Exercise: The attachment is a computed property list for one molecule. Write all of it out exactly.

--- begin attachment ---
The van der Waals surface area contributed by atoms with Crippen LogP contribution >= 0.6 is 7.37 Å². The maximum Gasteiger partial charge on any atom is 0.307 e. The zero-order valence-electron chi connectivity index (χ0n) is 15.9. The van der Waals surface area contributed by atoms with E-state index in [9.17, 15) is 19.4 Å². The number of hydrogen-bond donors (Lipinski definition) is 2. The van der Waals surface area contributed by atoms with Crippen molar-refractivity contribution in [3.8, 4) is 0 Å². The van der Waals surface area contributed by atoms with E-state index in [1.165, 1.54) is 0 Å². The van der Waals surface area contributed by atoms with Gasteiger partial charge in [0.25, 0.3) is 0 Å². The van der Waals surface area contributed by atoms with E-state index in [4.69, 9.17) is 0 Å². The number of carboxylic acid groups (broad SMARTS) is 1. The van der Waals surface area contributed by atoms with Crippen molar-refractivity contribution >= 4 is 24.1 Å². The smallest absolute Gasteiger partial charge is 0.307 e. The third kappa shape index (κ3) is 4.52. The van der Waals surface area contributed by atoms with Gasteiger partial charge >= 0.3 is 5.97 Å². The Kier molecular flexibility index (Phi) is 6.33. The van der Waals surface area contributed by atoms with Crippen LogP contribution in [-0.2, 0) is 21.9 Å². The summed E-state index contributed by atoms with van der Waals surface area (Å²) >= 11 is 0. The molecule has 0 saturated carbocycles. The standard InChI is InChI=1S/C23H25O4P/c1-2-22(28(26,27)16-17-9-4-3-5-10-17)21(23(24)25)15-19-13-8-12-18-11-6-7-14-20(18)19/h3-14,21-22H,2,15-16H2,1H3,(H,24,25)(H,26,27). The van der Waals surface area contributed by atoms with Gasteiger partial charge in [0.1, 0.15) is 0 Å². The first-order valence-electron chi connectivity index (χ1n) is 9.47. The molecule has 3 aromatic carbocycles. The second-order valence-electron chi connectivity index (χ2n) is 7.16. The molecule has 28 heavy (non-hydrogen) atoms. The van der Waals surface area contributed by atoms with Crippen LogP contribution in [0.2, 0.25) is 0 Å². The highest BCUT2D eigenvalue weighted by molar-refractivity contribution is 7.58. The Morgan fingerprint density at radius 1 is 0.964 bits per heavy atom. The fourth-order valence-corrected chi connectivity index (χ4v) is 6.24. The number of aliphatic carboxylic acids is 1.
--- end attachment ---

The van der Waals surface area contributed by atoms with Crippen LogP contribution >= 0.6 is 7.37 Å². The maximum Gasteiger partial charge on any atom is 0.307 e. The zero-order valence-electron chi connectivity index (χ0n) is 15.9. The van der Waals surface area contributed by atoms with E-state index in [9.17, 15) is 19.4 Å². The number of hydrogen-bond donors (Lipinski definition) is 2. The van der Waals surface area contributed by atoms with Crippen molar-refractivity contribution in [3.8, 4) is 0 Å². The van der Waals surface area contributed by atoms with E-state index in [1.165, 1.54) is 0 Å². The van der Waals surface area contributed by atoms with Gasteiger partial charge in [0.25, 0.3) is 0 Å². The van der Waals surface area contributed by atoms with E-state index in [4.69, 9.17) is 0 Å². The number of carboxylic acid groups (broad SMARTS) is 1. The van der Waals surface area contributed by atoms with Crippen molar-refractivity contribution >= 4 is 24.1 Å². The smallest absolute Gasteiger partial charge is 0.307 e. The third kappa shape index (κ3) is 4.52. The van der Waals surface area contributed by atoms with Gasteiger partial charge >= 0.3 is 5.97 Å². The Kier molecular flexibility index (Phi) is 6.33. The van der Waals surface area contributed by atoms with Crippen LogP contribution in [-0.2, 0) is 21.9 Å². The summed E-state index contributed by atoms with van der Waals surface area (Å²) >= 11 is 0. The molecule has 0 saturated carbocycles. The standard InChI is InChI=1S/C23H25O4P/c1-2-22(28(26,27)16-17-9-4-3-5-10-17)21(23(24)25)15-19-13-8-12-18-11-6-7-14-20(18)19/h3-14,21-22H,2,15-16H2,1H3,(H,24,25)(H,26,27). The van der Waals surface area contributed by atoms with Gasteiger partial charge in [0.1, 0.15) is 0 Å². The first-order valence-electron chi connectivity index (χ1n) is 9.47. The molecule has 3 aromatic carbocycles. The second-order valence-electron chi connectivity index (χ2n) is 7.16. The molecule has 28 heavy (non-hydrogen) atoms. The van der Waals surface area contributed by atoms with Crippen LogP contribution in [0.2, 0.25) is 0 Å². The highest BCUT2D eigenvalue weighted by molar-refractivity contribution is 7.58. The Morgan fingerprint density at radius 1 is 0.964 bits per heavy atom. The fourth-order valence-corrected chi connectivity index (χ4v) is 6.24. The number of aliphatic carboxylic acids is 1.